Skip advert
Advertisement
Long term tests

Abarth 124 Spider (2016-2019) – living with it

The Italian upstart arrived with a mission to put the MX-5’s nose out of joint. After six months on evo’s Fast Fleet, did it do it?

Evo rating
  • Lots of fun, accessible performance, engaging character
  • Quite expensive, steering lacks feedback

I’ll admit, when this little Italian roadster rocked up in the evo car park last summer with a swagger and ‘look at me’ attitude, I wasn’t convinced. Either by its raucous exhaust note or, to a greater extent, its looks.

Whilst I’m all for a fruity soundtrack, it was more the manic tone emanating from those four tailpipes that wasn’t quite doing it for me. A parpy, fart-like noise that I just knew wasn’t going to go down well at home, either. But I was willing to give it the benefit of the doubt and see how we got on over time.

Advertisement - Article continues below

As for those looks, they were arguably even harder to like. The Abarth may be closely related to Mazda’s MX-5 in many ways (bar a few flourishes their interiors are nigh-on identical), but for me the 124 couldn’t hold a candle to the Japanese offering in the looks department. Truth be told, to my eyes it was a bit gopping. The ugly sister to Mazda’s Cinderella, if you will. Maybe it was colour-sensitive, as just before ours left the evo Fast Fleet I chanced upon a 124 in a darker hue – Portogallo 1974 Grey – that I thought suited the car’s looks better than our Spider’s Costa Brava 1972 Red paint scheme. Maybe it hid the overstyled detailing better…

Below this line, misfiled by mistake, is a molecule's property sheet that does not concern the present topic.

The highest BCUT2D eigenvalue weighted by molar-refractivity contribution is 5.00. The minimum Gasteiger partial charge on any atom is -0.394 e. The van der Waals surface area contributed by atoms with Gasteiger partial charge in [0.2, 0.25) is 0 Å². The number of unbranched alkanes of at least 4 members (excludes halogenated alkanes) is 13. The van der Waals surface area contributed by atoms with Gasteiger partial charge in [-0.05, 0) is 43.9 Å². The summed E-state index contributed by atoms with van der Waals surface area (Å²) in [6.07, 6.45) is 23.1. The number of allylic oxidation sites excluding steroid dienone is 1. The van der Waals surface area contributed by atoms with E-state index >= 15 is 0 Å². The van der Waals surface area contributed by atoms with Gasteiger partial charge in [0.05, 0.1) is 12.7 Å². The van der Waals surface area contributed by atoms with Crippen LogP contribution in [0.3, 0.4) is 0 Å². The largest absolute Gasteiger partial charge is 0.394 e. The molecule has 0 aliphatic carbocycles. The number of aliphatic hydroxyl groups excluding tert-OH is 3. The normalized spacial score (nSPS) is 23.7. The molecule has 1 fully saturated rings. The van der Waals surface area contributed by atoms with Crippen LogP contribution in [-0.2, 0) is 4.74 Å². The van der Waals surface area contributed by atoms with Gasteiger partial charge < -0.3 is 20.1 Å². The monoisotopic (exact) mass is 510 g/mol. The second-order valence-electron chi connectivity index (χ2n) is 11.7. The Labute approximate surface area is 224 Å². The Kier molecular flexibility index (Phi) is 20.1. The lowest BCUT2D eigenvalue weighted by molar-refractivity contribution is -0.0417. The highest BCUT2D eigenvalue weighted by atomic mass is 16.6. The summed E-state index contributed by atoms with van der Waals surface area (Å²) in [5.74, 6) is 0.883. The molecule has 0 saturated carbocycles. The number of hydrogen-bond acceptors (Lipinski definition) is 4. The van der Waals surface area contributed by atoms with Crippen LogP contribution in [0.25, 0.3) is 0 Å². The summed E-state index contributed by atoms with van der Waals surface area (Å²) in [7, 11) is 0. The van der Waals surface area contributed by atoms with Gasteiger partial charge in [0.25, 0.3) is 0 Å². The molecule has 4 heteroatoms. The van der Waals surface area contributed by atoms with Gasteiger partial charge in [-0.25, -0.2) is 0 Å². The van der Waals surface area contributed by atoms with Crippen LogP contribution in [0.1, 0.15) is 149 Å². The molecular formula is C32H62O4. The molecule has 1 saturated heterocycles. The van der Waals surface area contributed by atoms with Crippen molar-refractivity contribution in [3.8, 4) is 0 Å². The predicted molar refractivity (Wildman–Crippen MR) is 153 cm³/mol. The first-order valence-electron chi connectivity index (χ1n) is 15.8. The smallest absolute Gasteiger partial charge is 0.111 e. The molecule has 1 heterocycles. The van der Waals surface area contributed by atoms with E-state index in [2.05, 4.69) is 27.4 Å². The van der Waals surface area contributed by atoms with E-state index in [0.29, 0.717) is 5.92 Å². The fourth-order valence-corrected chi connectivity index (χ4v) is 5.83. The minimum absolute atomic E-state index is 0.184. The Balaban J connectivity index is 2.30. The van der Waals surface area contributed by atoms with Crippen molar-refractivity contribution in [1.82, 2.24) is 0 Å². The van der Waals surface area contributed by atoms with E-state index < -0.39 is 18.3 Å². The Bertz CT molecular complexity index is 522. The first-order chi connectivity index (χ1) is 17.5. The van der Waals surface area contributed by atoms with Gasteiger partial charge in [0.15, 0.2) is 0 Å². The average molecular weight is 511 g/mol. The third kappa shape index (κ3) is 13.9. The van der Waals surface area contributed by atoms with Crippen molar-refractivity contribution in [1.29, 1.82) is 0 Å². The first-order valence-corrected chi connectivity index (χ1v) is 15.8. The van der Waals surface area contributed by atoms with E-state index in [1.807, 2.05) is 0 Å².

Skip advert
Advertisement
Advertisement - Article continues below

With those initial reactions out of the way it was time to find out what the 124 was all about – and most importantly how it drove. Having driven the latest Mk4 MX-5 it was immediately obvious – and surprising – that this was going to be a different kettle of fish altogether.